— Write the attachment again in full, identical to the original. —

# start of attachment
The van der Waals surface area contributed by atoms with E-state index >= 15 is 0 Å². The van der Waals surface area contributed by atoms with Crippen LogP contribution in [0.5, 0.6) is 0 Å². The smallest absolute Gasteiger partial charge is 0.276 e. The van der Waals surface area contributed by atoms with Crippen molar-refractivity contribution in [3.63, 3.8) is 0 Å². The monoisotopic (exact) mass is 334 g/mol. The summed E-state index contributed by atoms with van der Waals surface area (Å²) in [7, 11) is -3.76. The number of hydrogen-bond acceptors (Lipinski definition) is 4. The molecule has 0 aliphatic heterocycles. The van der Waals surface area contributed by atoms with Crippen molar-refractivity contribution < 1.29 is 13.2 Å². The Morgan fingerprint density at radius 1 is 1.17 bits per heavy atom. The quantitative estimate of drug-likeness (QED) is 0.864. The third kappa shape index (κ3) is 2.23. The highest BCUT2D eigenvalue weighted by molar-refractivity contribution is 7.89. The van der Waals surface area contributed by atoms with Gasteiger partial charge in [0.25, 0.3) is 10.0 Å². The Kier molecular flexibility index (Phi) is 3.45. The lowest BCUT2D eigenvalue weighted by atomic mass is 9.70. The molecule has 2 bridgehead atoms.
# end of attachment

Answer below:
The van der Waals surface area contributed by atoms with E-state index >= 15 is 0 Å². The van der Waals surface area contributed by atoms with Crippen LogP contribution in [0.5, 0.6) is 0 Å². The smallest absolute Gasteiger partial charge is 0.276 e. The van der Waals surface area contributed by atoms with Crippen molar-refractivity contribution in [3.63, 3.8) is 0 Å². The monoisotopic (exact) mass is 334 g/mol. The summed E-state index contributed by atoms with van der Waals surface area (Å²) in [7, 11) is -3.76. The number of hydrogen-bond acceptors (Lipinski definition) is 4. The molecule has 0 aliphatic heterocycles. The van der Waals surface area contributed by atoms with Crippen molar-refractivity contribution < 1.29 is 13.2 Å². The Morgan fingerprint density at radius 1 is 1.17 bits per heavy atom. The quantitative estimate of drug-likeness (QED) is 0.864. The third kappa shape index (κ3) is 2.23. The highest BCUT2D eigenvalue weighted by molar-refractivity contribution is 7.89. The van der Waals surface area contributed by atoms with Gasteiger partial charge in [0.25, 0.3) is 10.0 Å². The Kier molecular flexibility index (Phi) is 3.45. The lowest BCUT2D eigenvalue weighted by atomic mass is 9.70. The molecule has 2 bridgehead atoms.